Kawasaki appears to have revealed its keenly anticipated Electric, Hybrid models

Kawasaki ramps up preparations for the launch of its first electric and hybrid models with a demonstration run during the Suzuka 8 Hours weekend

Kawasaki HEV Hybrid

Advanced stage prototypes of the first Kawasaki model to be powered by electric and another equipped with a hybrid powertrain made a surprise public debut over the weekend with a brief, low key demo run during the Suzuka 8 Hours.

Two of the more keenly anticipated new motorcycles due to come our way over the next 12 months, while Kawasaki has drip-fed snippets of information about long-term plans to electrify its range and showing off the occasional alternatively fuelled mule, exactly what form ‘Greener Team Green’ will be taking had been somewhat unclear.

However, after registration documents emerged last week appearing to confirm an imminent new MY2023 model using an electric powertrain and positioned in the lower end of the market - somewhere around the equivalent of 125cc and 300cc - a motorcycle matching that description was on display at Suzuka, with Japanese publication Autoby very handily being on hand to grab these shots and video [see below].

Taking part in a demo run down the home straight in front of the grandstand ahead of Sunday’s Suzuka 8 Hours race - which saw defending champions Kawasaki finish second to Honda - the motorcycle bears closest resemblance to the Z250 naked in terms of size and detailing.

While it’s difficult to tell exactly how far along the line of development this is in terms of the final look - or even know if this is indeed similar to what it will eventually look like - it’s fair to say the Kawasaki has evidently worked hard on the packaging with whatever battery tech lurking underneath is not immediately obvious.

A closer look exposes more rudimentary mechanics which, presumably, will be tied or covered up  but given most electric models hitting the road right now make it very clear what’s powering it, Kawasaki have clearly done their homework.

Indeed, the model on display arguably leans towards ‘streetfighter’ territory with its stripped back fairing and clever design touches - such as high-set rear end - which could potentially be a distractionary trick of the mind or even play some part in squeezing those battery cells in. 

As for what it is packing, well if this is indeed related to the model that showed up in those VIN documents last week, then the as-yet-unnamed motorcycle will be packing 11kW, so around 14bhp.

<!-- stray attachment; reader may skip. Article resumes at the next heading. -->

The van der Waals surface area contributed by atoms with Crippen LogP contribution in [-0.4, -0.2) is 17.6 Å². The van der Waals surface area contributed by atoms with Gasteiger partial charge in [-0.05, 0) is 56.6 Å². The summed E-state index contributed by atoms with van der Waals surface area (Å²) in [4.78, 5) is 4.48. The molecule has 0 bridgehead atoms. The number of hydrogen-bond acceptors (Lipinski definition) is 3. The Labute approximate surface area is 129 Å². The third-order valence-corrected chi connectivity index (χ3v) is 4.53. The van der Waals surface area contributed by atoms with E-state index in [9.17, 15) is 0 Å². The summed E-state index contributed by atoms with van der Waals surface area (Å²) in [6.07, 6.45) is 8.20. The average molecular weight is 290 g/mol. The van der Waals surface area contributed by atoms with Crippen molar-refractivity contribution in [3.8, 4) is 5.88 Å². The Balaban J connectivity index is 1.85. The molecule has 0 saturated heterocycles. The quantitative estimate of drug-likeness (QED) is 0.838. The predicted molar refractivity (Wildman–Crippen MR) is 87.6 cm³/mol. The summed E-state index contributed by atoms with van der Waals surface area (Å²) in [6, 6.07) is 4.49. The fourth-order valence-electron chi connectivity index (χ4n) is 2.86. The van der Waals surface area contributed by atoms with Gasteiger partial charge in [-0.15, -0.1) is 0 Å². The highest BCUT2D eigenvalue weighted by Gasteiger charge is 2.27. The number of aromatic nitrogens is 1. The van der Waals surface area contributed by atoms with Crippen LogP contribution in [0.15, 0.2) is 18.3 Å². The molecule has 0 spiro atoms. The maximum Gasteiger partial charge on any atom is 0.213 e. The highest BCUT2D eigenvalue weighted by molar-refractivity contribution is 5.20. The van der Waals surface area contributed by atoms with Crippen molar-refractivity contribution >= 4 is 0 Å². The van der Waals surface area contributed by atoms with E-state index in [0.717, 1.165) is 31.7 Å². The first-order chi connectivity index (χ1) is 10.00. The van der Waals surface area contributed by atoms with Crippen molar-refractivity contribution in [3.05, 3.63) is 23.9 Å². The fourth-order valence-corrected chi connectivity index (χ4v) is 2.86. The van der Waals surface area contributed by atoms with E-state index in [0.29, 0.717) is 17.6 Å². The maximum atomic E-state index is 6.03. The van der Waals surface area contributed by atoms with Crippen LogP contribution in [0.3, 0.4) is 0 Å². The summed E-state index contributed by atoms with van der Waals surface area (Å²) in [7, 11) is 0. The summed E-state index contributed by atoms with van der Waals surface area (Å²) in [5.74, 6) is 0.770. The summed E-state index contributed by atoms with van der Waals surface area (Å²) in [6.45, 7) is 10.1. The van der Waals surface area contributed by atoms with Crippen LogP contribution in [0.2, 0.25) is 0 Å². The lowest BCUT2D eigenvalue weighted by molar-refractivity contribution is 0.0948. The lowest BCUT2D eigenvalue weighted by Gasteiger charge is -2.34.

Is this a production-ready Kawasaki Hybrid sportsbike?

Also on show at Suzuka was the latest version of Kawasaki’s hybrid sportsbike, which it has been working on for a few years now.

While hybrid technology - which features a battery pack as well as an internal combustion engine - has taken off in the four-wheel industry, few have attempted to adapt it for motorcycling.

Indeed, given motorcycles are generally shrink-wrapped around the main component of an engine, squeezing a battery pack in there too creates a headache in terms of packaging. As a result, the ICE size has to be reduced, yet weight would increase, which in turn means that headache becomes a migraine in terms of keeping it stable and easy to ride.

Throw in the fact motorcycles are generally frugal versus their four-wheel counterparts and the argument for a two-wheel hybrid falls quite flat.

Nevertheless, Kawasaki appears determined to come up with a solution and a glance at the ‘HEV’ shows promise. Indeed, while the model was last seen ‘naked’ without its bodywork, Kawasaki have moulded a handsome design around it that combines the sensibilities of a Ninja 400/650 with the raucous ‘Sugomi’ influences of the H2.

Noticeably, the HEV has a very broad, sculpted front section to indicate this is where Kawasaki has found room to squeeze those battery cells in. While we can’t say what that will feel like on the road with the added weight up front, the design appears well integrated.

From side on, a longer wheelbase is noticeable, presumably to counteract the heavier front-end, while a closer look at some of the finishing touches - such as the mirror plates and visible lock for the under-seat compartment - would suggest this is a production-spec machine.

Perhaps the more interesting part of this story, however, is the short video Autoby managed to get of both Kawasaki bikes accelerating down the home straight. While the zip-wire like sound of the electric motorcycle is nothing new, turn the volume up when the HEV comes around and listen for the moment it goes from electric buzz to rumbling ICE…

While this is all very well and good, the questions posed about Hybrid technology above remain. After all, why purchase it instead of a Ninja 650, for instance?

Well, since an increasing number of major cities are steadily phasing all ICE cars and motorcycles from their immediate centres, Kawasaki has reasoned that it will become universal over the next few years wherever you go, while those that have already put no-go zones in place will continue to expand the borders of where petrol-powered machines can ride/drive.

At a time when electric models that can viably be used over long distances or in areas where it is difficult to charge are few and far between, a motorcycle that complies with ultra-green zones in the city but still be used further afield might actually be an incredibly smart, well-timed move.